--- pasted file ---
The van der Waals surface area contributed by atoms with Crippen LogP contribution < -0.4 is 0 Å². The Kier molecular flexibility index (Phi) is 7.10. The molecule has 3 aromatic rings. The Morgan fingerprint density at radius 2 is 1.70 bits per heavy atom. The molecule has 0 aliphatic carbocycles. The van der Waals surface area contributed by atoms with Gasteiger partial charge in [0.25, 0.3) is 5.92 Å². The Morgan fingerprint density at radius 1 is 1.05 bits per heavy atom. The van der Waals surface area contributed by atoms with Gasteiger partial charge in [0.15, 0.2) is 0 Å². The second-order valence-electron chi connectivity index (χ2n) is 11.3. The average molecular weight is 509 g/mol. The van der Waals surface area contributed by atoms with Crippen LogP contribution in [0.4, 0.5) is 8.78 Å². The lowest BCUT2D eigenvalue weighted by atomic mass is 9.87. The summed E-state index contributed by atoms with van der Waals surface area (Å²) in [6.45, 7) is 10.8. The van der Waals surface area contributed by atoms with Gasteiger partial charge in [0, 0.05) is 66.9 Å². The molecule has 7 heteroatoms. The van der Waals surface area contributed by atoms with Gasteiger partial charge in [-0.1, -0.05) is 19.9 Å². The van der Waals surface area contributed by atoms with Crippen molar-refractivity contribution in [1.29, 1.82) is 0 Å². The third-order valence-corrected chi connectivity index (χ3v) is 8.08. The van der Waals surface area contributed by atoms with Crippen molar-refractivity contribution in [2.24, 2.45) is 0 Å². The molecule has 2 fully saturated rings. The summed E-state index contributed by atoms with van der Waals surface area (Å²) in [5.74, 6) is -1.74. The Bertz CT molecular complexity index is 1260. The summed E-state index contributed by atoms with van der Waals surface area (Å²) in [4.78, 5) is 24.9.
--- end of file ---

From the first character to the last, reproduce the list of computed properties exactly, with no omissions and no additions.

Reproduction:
The van der Waals surface area contributed by atoms with Crippen LogP contribution < -0.4 is 0 Å². The Kier molecular flexibility index (Phi) is 7.10. The molecule has 3 aromatic rings. The Morgan fingerprint density at radius 2 is 1.70 bits per heavy atom. The molecule has 0 aliphatic carbocycles. The van der Waals surface area contributed by atoms with Gasteiger partial charge in [0.25, 0.3) is 5.92 Å². The Morgan fingerprint density at radius 1 is 1.05 bits per heavy atom. The van der Waals surface area contributed by atoms with Gasteiger partial charge in [0.15, 0.2) is 0 Å². The second-order valence-electron chi connectivity index (χ2n) is 11.3. The average molecular weight is 509 g/mol. The van der Waals surface area contributed by atoms with Crippen LogP contribution in [0.4, 0.5) is 8.78 Å². The lowest BCUT2D eigenvalue weighted by atomic mass is 9.87. The summed E-state index contributed by atoms with van der Waals surface area (Å²) in [6.45, 7) is 10.8. The van der Waals surface area contributed by atoms with Gasteiger partial charge in [0, 0.05) is 66.9 Å². The molecule has 7 heteroatoms. The van der Waals surface area contributed by atoms with Gasteiger partial charge in [-0.1, -0.05) is 19.9 Å². The van der Waals surface area contributed by atoms with Crippen molar-refractivity contribution in [1.29, 1.82) is 0 Å². The third-order valence-corrected chi connectivity index (χ3v) is 8.08. The van der Waals surface area contributed by atoms with Crippen molar-refractivity contribution in [2.24, 2.45) is 0 Å². The molecule has 2 fully saturated rings. The summed E-state index contributed by atoms with van der Waals surface area (Å²) in [5.74, 6) is -1.74. The Bertz CT molecular complexity index is 1260. The summed E-state index contributed by atoms with van der Waals surface area (Å²) in [4.78, 5) is 24.9.